My D will be in a suite as a freshman. She had the option of living in the honor's wing of a traditional older dorm, but she liked the suite better. For those that have kids who lived in a suite with a Jack and Jill bathroom, how did the bathroom cleaning and toilet paper situation work? Did everyone take turns cleaning and buying the TP or is that just wishful thinking?
  • Niquii77Niquii77 Registered User Posts: 10,104 Senior Member
    For those that have kids who lived in a suite with a Jack and Jill bathroom, how did the bathroom cleaning and toilet paper situation work? Did everyone take turns cleaning and buying the TP or is that just wishful thinking?
    My hall had housecleaning bi weekly...or weekly...it varied, but our lovely cleaning staff cleaned the shower and toilet and refilled the toilet paper when necessary. There were the occasional lock outs, but nothing a good old bang on the neighboring wall couldn't fix.

    I've lived in a traditional hall and a new suite hall. I've spent a good amount of time in the "older" halls, and they all have their perks. I'm more comfortable in four person or less suites. I feel they are the best option in terms of bathrooms versus bathroom where eight people have to a bathroom or communal bathrooms.
  • icuinNmicuinNm Registered User Posts: 138 Junior Member
    So your shared bathroom with 3 other people was cleaned by the cleaning staff? That's not how it works with the dorm D will be living in. The 4 girls will have to clean their own bathroom and provide their own toilet paper. There is a sink area with 4 sinks (I think), and separate rooms with a door on each for the bathtub/shower and the toilet. So at least someone can use the bathroom while someone else is showering.

    I was wondering how it worked with roommates buying the toilet paper and cleaning supplies when it was their turn and if a cleaning schedule was successful. I'm having a sick feeling that the toilet won't ever get a good cleaning.
  • Niquii77Niquii77 Registered User Posts: 10,104 Senior Member
    Welp, that's how suites are handled on my campus! Everything was taken care of. The only thing the requested is we take out our products from the bathroom and sink area on cleaning day.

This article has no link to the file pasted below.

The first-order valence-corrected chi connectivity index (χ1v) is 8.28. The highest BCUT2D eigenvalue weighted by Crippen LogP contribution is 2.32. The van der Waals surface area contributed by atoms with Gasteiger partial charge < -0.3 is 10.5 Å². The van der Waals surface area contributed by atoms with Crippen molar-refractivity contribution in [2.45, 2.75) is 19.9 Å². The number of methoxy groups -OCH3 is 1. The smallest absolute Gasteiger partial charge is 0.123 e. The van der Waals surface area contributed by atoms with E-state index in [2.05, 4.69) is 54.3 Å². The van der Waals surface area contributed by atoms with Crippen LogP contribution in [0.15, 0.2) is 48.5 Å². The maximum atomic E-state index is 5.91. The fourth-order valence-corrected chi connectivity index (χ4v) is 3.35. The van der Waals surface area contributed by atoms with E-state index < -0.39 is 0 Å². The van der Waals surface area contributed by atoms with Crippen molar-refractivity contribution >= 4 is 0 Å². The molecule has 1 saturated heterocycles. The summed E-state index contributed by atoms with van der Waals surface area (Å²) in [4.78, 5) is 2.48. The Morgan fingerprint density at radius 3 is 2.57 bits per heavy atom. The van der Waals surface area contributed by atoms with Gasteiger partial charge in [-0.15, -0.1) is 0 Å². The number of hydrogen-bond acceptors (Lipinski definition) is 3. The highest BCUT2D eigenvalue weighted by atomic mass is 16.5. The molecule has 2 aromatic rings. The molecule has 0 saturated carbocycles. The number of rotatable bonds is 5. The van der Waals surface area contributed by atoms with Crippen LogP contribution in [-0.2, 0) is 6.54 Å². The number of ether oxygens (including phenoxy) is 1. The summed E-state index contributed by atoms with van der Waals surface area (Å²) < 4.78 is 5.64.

I've had friends who have a "No Sharing" type of policy. They buy their own toilet paper. I have other friends where all of their roommates bought a 12 pack roll or something and then when the paper was running low they drew out of a hat and established like a rotation.

    Don't have any advice about cleaning supplies as all of the bathrooms are cleaned by housekeeping.
  • KnoxpatchKnoxpatch Registered User Posts: 351 Member
    My about-to-be freshman D will be in the old '70's dorm along with all the other freshmen women at her small LAC. The idea of going down the hall to the bathroom was at first appalling. However, when she heard she didn't have to clean a bathroom, EVER, the appalling quickly morphed to sunshine and butterflies. I like the Jane Austin movie nights! Will have to suggest that to D!
  • wis75wis75 Registered User Posts: 13,892 Senior Member
    "An old '70's dorm" My alma mater has kept up maintenance and renovations- more than half of the dorms date to before the late 1960's, with the oldest over one hundred years old! A dorm built around that time next to it was torn down after around fifty years and a tower replaced it- it was a women's dorm named after some school bigwig from the 1800's who did not want women on campus! The only other old dorm recently replaced was always a bad design built in the 1960's, the other towers of that era were of a better design and still used today. Many different locations and architecture styles- including rooms.
  • LucieTheLakieLucieTheLakie Registered User Posts: 4,058 Senior Member
    Update II:

    I should have written this a year ago, but I forgot all about it until I posted in another thread about my old (and apparently notorious!) college dorm getting a major renovation. (See here: http://talk.collegeconfidential.com/parents-forum/1798498-dorms-you-ll-never-see-on-the-campus-tour.html) But since this is a not-uncommon issue this time of year, I want to follow up on post #50 to share that my son had a great freshman year in that liberal arts LLC. It had a wonderful mix of both STEM and liberal arts students, and while he didn't actually join the LLC (some engineers do), he still regularly attends their functions with his friends who are members.

    It really turned out to be the best of both worlds for him, and the friends he made there remain his closest friends at school today. They mostly moved off campus and scattered all around sophomore year, but they still get together regularly to socialize. One of his friends posted a group photo on FB yesterday from a spring get-together and tagged my son in it. (I never would have even known about it otherwise!) I recognized most of the kids from freshman year, and it looked like their circle had widened to include several new friends.

    That's not to say he didn't experience a fair share of travails that year. His shared bathroom was flooded when the guys in the room directly above plugged up their toilet. (Ewww!) And it was frequently freezing because the AC was blasting much of the school year, but between the money saved from getting closed out of the suites, and the wonderful friends he made, it was a net win for sure.

    In retrospect, I couldn't be happier with how it turned out. :)